It depends on how deep the producer wants to go in terms of the melody. Psy trance can just use one monotone and you can write one good musical monotone using detuned sounds, but it definitely helps to improve it by using more harmonies and melodies.
When you go into the studio, what are your main influences? Where do you get your motivation and inspiration from for starting a track?
It also depends the mood, or what I have heard, or some idea that just came out in my head – or a melody that’s come while playing some instrument. My latest tracks started with the main theme and the intro or the break and then the build-up.
Over the years you’ve remixed and collaborated with Simon Patterson, Killerwatts, Symbolic, Bryan Kearny, Sinerider and more. Who has been your favourite producer to work with, and do you have any exciting collaborations/remixes in the pipeline?
Each of them has their own unique way of work which is very interesting. I guess with Symbolic we got a nice dynamic way of working and it’s always a magic box when he sends me back what he’s done.
I’m finishing some remixes for Jordan Suckley and also have a track with Killerwatts, a new version of Wake up we made for 2017, to be release on their new album. Shiva with Avalon is apparently a promising release, and we’re very happy with that.
With so many releases, live sets and features on compilations under your belt, are there any plans for another album? What future projects do you have coming up?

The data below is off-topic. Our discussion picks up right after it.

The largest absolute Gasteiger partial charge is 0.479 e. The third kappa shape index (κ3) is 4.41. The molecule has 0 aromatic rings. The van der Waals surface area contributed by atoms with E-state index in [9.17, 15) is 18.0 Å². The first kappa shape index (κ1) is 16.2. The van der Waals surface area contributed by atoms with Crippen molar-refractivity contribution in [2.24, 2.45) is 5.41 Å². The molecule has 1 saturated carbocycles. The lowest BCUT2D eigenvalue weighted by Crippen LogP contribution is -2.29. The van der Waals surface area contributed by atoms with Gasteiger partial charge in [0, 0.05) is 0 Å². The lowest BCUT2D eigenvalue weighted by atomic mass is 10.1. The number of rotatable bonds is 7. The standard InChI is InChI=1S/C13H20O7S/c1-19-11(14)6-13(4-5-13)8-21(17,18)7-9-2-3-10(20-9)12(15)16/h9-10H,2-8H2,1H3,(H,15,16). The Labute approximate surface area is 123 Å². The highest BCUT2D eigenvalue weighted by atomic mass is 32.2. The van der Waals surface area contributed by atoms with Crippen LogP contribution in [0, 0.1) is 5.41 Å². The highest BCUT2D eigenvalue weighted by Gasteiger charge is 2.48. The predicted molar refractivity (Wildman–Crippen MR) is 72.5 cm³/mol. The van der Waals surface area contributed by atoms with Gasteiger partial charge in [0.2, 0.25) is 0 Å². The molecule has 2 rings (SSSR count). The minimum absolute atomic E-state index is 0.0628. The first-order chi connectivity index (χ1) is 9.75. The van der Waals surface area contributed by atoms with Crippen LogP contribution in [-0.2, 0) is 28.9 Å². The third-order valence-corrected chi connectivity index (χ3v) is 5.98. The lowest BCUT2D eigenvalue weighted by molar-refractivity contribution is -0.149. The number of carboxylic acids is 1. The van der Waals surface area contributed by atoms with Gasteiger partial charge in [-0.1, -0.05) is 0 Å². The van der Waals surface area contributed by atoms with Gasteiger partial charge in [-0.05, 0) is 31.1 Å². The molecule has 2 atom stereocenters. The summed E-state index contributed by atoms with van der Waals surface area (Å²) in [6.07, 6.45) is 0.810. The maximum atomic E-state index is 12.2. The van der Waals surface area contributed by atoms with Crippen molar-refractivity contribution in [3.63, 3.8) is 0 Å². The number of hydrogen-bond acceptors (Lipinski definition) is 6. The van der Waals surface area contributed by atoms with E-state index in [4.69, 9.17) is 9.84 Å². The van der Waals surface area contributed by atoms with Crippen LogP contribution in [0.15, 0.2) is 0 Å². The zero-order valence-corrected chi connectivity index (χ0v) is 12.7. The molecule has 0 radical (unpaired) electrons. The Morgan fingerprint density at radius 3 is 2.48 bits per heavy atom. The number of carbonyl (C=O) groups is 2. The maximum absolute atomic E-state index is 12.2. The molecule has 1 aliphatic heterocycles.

I am slowly shaping my new album. I’ve already got a few tracks and I don’t pretend to change them like the last one. It may take a little time, as I’m working on a surround sound at the moment and it’s taking a lot of my production time.
For all of us studio geeks, talk us through your studio set up, and what set up do you like to use when playing live?
I use Dynaudio BM6 Speakers with Focal Sub6 and Adam a3x
Nord Lead 2x
Virus Ti Snow
Presonus Central Station
NASA Hackintosh (almost like a rocket)
Quick fire questions (that we’ve all be dying to ask...)
Mac or PC? Both
Cubase or Logic? Both have good features to be explored
DJ or Live? Depends the occasion
Favourite soft synth? Wiggle
Favourite hardware synth? Nord Lead
Favourite piece of kit? SSL Clone
What’s best for kicks: samples, synthesis or drum machine? Good hearing and acoustics
What studio monitors do you use? Dynaudio BM6A and Adam A3X / Focal Sub6
Sample packs or synthesis? Synthesis
Do you do your own mastering or use someone else? I do but prefer to send to mastering engineering
What’s your favourite plugin or FX unit? Tone2 Warmverb
And most importantly … what’s your favourite drink? Pure Vodka + water for no headaches
When was the last time you played in London (or the UK), or is this your first visit?
I have played many years ago in London, it was my first time and when I have spent a week with Leon (Avalon) doing some music, where we made Wake up and many other releases.
We are all very excited to see you perform. What can we expect from your set?
A lot of new music! I’m very happy I can blend my favourite genre of trance with the heavy beats of psy trance.
Finally, as one of the psy trance scene’s biggest acts, with a seriously impressive collection of releases and tour dates, do you have any advice for the aspiring DJs and producers out there?
You’ve gotta be original, persist on what you believe in and focus on delivering good music. When your music is ready, it will be when the music will speak for itself and people will come to you. Of course, don’t forget to have fun during the process, because if you have fun doing it, chances are someone will identify with it and that’s much more than just copying a trend.
Thank you Fernando for catching up with us... we look forward to your set at Troxy in London on Friday 28th April.